This is the same for much intellectual property-related material. If you want to own the copyright to the logo out-right, you will be more than likely quoted higher. Plus you need to make this clear when you commission a designer / agency.
Typically, to buy the copyright, it is 1.5 to 2 times higher than the standard cost. This will mean that you can then do whatever you want with the logo, including importantly, the sale of it.
In reality, all you can expect is a piece of paper signed by the agency / designer stating that they provide you will full copyright of the work.
This is just our understanding, and not providing irrevocable legal advice ... if you do need to, get professional advice from a dedicated professional, or check the UK Government's Intellectual Property Office website here.
But whatever you do, as a designer or as a person commissioning a designer/design agency - ensure you ask at the outset of a project so that you are clear. Do not leave until after the work is finished. This can make for a very unpleasant end to a project on both sides!
Lets do the maths
Yes, that's right we've come up with an equation for how to calculate logo costs (or any design for that matter).
x(ab) + y = logo cost
a = time (hr) b = price per hour (£) x = co-efficient for copyright ownership (by default this is 1 for unlimited licence, 1.5 for organisations/charities, 2 for companies / businesses, 3 - reserved for special cases) y = additional costs (i.e. physical proofs if requested by client or additional rounds of proofing, travel costs if requested/specified)
Worked example 1: Standard licence, no additional costs:
[at £15ph] 1 x (15.5 x 15) + 0 = £232.50
[at £60ph] 1 x (15.5 x 60) + 0 = £930
[at £95ph] 1 x (15.5 x 95) + 0 = £1472.50
Worked example 2: Client wishing to buy copyright, no additional costs:
[at £15ph] 2 x (15.5 x 15) + 0 = £465
[at £60ph] 2 x (15.5 x 60) + 0 = £1860
[at £95ph] 2 x (15.5 x 95) + 0 = £2945
So your logo could cost anywhere between £230 and £1470 for an unlimited licence, and for you to own the copyright, somewhere between £460 and £2940. Keep in mind VAT at 20%.
Most agencies and designers will have packages for corporate identity. Typically these include business cards, letterhead, compliment slips, logo variations (black and white / colour). So be sure to ask early on as you may find that to get the whole package is just a few pounds / dollars / euros more than that of just a logo design alone.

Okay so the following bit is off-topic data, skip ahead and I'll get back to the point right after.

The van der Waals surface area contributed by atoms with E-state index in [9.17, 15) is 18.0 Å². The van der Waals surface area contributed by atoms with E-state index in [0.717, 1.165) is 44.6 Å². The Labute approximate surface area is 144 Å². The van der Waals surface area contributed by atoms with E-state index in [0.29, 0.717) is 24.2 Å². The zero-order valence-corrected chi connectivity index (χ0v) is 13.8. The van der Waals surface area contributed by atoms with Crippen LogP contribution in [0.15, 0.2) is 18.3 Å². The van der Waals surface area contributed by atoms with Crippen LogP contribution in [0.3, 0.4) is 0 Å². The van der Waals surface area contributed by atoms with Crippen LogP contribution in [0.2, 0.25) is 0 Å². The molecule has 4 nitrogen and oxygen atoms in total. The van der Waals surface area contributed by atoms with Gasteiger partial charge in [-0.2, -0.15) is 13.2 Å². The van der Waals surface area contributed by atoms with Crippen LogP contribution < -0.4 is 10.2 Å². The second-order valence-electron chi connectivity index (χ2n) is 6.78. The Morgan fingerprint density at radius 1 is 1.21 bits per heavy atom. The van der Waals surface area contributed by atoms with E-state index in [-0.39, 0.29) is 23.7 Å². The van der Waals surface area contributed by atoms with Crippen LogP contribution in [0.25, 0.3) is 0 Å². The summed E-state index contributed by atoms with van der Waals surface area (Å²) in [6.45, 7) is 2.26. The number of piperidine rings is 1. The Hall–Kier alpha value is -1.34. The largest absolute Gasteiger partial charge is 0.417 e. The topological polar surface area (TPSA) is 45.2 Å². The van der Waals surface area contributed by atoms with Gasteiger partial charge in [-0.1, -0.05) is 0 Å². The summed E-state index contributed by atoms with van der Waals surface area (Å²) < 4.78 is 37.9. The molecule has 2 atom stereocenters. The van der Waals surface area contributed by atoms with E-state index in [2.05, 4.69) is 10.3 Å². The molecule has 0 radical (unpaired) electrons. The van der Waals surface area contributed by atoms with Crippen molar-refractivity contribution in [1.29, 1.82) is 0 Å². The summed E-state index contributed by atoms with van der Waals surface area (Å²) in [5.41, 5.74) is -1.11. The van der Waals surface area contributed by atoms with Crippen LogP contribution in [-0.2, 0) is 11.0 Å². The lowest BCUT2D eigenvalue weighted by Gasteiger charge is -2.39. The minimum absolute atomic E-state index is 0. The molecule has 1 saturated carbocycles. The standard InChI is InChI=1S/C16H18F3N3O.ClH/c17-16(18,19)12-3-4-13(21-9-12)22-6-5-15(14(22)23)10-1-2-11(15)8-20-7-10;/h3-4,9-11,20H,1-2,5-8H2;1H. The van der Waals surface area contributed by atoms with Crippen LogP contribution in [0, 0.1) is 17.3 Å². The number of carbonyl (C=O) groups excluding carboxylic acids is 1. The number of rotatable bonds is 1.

Very few design firms will be comfortable to just design a logo, as the time considerations alone could make it uneconomical and as a result unattractive to enquirers. In addition, many agencies and designers know that a logo is just a very small part of your puzzle, and would probably be doing you a disservice by just providing 'a logo'.
Final thoughts: When is just a logo not just a logo?
It has to be said, we very rarely design just logos.
'WTF ... you've just written this whole piece on the cost of a logo and you don't even design them!!!!!!'
Yes, that is correct, well kinda. Usually what we ascertain early on is what you actually need. More often than not, you scarcely ever just need a logo. You require an identity, a corporate identity or a brand.
In brief, corporate identity is how your business visually looks/communicates across different media. This means that your website matches your business card, which matches your letterhead and compliment slip and maybe even your company van. It's about creating a consistent communication medium. Same colours, typography, logo, etc. About half our logo-related our enquiries require this, (and the other half require branding). But we arrive at the costs in a similar way, but what you benefit from is that a very similar amount of research, design time is required compared to the base logo cost, you will only be paying an additional 5 - 10 hours.
Branding can be a different kettle of fish, yes it does involve a fair amount of corporate identity, but after a lot more research, concept and 'voice' considerations. A brand is not just about how a business looks, but how it communicates. From the way you answer the phone, the way you sign off your emails to how your website 'speaks' to visitors and the wording on your business card. Plus, re-branding an existing company can be quite a sizeable affair. Not only do you need to define the company, re-design the logo and develop a new tagline, but also then apply the new approach over all the existing internal and external marketing materials.